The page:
"The Old Nurse's Story" is the first tale in Elizabeth Gaskell's collection of short stories and novellas titled Tales of Mystery & the Macabre. Many of the nine Victorian Gothic tales in this book were originally published in Charles Dickens' weekly Household Words. Gaskell wrote "The Old Nurse's Story" at the request of Dickens for a ghost story to be published in the special 1852 Christmas issue of his publication.
It is a tale that immediately grabbed me as the type that would be told around a campfire at night with all the attendant flickering shadows and night noises that go with such a setting. "The Old Nurse's Story" features a young orphan girl left in the care of her nanny and an old Aunt and the Aunt's small staff of servants. The story starts out normally enough, but with each passing page it becomes clear that there are dark secrets and strange goings-on in the old manor. The East wing is closed off and must not be entered; someone plays the old organ in the great hall on stormy nights, but it is no one currently residing at the manor; ghostly beckoning figures appear outside windows and doors. "The Old Nurse's Story" is a Victorian ghost story of the first order.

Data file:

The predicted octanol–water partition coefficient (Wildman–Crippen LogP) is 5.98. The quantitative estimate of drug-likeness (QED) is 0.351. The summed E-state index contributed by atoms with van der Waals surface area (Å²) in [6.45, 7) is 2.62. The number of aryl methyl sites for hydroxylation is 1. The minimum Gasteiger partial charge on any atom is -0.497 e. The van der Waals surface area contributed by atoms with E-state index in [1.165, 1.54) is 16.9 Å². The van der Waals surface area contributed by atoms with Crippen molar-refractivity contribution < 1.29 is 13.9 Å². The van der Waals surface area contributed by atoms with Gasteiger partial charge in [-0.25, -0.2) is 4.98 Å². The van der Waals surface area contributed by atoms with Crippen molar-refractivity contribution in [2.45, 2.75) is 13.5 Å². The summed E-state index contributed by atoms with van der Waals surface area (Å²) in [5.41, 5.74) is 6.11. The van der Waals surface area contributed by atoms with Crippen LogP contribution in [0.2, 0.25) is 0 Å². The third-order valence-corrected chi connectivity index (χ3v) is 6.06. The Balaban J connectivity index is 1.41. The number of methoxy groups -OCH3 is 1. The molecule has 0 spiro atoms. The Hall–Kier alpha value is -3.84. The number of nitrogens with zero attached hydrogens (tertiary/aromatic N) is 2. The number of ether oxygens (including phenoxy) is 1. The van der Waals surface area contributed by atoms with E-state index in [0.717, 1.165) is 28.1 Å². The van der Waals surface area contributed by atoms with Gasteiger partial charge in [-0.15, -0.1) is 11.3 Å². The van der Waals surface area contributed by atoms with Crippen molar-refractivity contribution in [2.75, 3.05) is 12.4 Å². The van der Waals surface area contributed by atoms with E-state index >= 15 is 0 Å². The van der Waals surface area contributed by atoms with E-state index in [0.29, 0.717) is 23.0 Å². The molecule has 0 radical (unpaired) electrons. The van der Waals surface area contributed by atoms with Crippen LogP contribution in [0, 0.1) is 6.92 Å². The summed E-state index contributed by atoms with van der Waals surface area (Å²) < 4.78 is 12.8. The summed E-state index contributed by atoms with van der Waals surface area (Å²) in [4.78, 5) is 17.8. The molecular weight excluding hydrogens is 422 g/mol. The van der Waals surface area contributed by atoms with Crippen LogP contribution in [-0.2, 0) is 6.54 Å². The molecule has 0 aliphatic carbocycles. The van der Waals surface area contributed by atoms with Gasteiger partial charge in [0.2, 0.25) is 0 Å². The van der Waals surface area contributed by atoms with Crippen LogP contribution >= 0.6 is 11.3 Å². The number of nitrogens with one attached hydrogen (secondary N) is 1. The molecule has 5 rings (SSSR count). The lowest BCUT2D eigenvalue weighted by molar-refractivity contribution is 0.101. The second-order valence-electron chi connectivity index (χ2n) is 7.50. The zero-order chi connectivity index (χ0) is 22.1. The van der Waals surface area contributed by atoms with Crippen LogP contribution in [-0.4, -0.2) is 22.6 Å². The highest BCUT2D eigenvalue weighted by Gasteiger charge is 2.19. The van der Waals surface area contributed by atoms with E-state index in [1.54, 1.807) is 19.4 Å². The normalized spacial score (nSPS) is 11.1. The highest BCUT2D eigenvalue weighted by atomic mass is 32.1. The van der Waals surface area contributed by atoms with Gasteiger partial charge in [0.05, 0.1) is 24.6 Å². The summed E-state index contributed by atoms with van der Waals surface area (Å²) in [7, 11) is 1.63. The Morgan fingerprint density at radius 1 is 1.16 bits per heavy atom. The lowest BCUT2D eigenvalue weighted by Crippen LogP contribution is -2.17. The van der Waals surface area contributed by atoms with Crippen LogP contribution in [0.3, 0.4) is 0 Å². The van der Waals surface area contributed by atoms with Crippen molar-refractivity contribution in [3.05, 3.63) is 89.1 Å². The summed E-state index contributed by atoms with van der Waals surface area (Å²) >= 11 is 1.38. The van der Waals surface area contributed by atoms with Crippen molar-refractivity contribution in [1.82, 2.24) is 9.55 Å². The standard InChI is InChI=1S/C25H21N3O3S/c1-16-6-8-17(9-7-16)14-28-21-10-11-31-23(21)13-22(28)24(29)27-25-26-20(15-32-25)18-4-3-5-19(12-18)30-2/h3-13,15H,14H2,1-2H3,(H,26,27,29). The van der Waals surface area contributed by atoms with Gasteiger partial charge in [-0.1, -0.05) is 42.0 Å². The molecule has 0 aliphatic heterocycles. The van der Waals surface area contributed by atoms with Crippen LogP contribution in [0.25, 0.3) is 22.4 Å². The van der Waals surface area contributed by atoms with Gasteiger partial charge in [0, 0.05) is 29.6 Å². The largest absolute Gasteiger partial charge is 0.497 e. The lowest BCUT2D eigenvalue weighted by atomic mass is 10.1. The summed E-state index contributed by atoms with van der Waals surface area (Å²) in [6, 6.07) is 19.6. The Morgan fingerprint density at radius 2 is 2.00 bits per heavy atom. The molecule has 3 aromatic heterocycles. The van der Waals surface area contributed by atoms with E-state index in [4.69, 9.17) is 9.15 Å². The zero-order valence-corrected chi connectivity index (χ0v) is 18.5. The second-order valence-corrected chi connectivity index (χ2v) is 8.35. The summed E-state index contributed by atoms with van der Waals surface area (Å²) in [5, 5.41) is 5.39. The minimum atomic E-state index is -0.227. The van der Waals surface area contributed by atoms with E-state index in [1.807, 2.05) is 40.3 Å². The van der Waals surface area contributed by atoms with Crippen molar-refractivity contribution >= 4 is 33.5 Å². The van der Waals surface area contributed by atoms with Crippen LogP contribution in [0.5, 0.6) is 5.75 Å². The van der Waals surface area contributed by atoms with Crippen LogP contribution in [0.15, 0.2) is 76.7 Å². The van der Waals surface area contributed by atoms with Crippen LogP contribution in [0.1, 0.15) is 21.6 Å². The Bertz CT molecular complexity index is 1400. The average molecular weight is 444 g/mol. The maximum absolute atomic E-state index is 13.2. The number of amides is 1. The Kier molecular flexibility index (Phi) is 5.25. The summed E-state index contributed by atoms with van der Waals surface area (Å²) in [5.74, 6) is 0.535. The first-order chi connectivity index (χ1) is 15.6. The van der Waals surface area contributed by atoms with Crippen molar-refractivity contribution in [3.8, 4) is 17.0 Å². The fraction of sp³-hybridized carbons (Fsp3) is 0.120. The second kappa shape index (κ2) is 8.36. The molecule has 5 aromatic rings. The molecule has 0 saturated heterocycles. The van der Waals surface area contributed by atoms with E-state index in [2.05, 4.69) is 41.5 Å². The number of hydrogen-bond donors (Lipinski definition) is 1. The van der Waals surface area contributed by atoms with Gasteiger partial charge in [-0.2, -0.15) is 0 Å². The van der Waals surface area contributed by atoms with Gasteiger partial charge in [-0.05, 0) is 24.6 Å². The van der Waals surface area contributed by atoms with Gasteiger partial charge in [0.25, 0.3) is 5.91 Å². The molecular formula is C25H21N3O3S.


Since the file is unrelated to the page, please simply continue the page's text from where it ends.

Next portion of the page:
Mrs. Gaskell is better known for her social novels than she is for tales of the macabre. Her novels capture the injustices of society, the poverty stricken, and the vulnerable positions of many women and children and I did not anticipate that these themes would appear in her supernatural tales. I'm not sure why I thought this, but I was pleasantly surprised to find that she did integrate a bit of social commentary into "The Old Nurse's Story."
I encourage you to read "The Old Nurse's Story" ... preferably on a dark and stormy night!
This reading counts toward the Short Story Peril for the R.I.P. V Challenge.